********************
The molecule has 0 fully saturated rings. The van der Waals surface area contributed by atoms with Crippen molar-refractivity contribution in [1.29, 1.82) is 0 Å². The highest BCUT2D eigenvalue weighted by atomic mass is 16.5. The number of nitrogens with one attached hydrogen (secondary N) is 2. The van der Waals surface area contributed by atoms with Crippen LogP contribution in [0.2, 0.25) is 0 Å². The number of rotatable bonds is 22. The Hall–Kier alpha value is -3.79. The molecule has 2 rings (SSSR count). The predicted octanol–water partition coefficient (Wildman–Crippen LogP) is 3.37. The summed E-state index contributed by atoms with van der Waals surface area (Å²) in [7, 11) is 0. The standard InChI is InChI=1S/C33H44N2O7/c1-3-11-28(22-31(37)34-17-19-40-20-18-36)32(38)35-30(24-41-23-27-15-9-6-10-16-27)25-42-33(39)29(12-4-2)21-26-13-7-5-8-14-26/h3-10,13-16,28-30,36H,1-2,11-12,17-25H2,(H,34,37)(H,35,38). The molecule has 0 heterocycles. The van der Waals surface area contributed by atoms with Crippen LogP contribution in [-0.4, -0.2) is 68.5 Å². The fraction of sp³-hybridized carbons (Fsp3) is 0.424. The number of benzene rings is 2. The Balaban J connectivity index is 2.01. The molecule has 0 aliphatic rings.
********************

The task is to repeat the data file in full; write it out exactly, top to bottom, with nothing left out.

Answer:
The molecule has 0 fully saturated rings. The van der Waals surface area contributed by atoms with Crippen molar-refractivity contribution in [1.29, 1.82) is 0 Å². The highest BCUT2D eigenvalue weighted by atomic mass is 16.5. The number of nitrogens with one attached hydrogen (secondary N) is 2. The van der Waals surface area contributed by atoms with Crippen LogP contribution in [0.2, 0.25) is 0 Å². The number of rotatable bonds is 22. The Hall–Kier alpha value is -3.79. The molecule has 2 rings (SSSR count). The predicted octanol–water partition coefficient (Wildman–Crippen LogP) is 3.37. The summed E-state index contributed by atoms with van der Waals surface area (Å²) in [7, 11) is 0. The standard InChI is InChI=1S/C33H44N2O7/c1-3-11-28(22-31(37)34-17-19-40-20-18-36)32(38)35-30(24-41-23-27-15-9-6-10-16-27)25-42-33(39)29(12-4-2)21-26-13-7-5-8-14-26/h3-10,13-16,28-30,36H,1-2,11-12,17-25H2,(H,34,37)(H,35,38). The molecule has 0 heterocycles. The van der Waals surface area contributed by atoms with Crippen LogP contribution in [-0.4, -0.2) is 68.5 Å². The fraction of sp³-hybridized carbons (Fsp3) is 0.424. The number of benzene rings is 2. The Balaban J connectivity index is 2.01. The molecule has 0 aliphatic rings.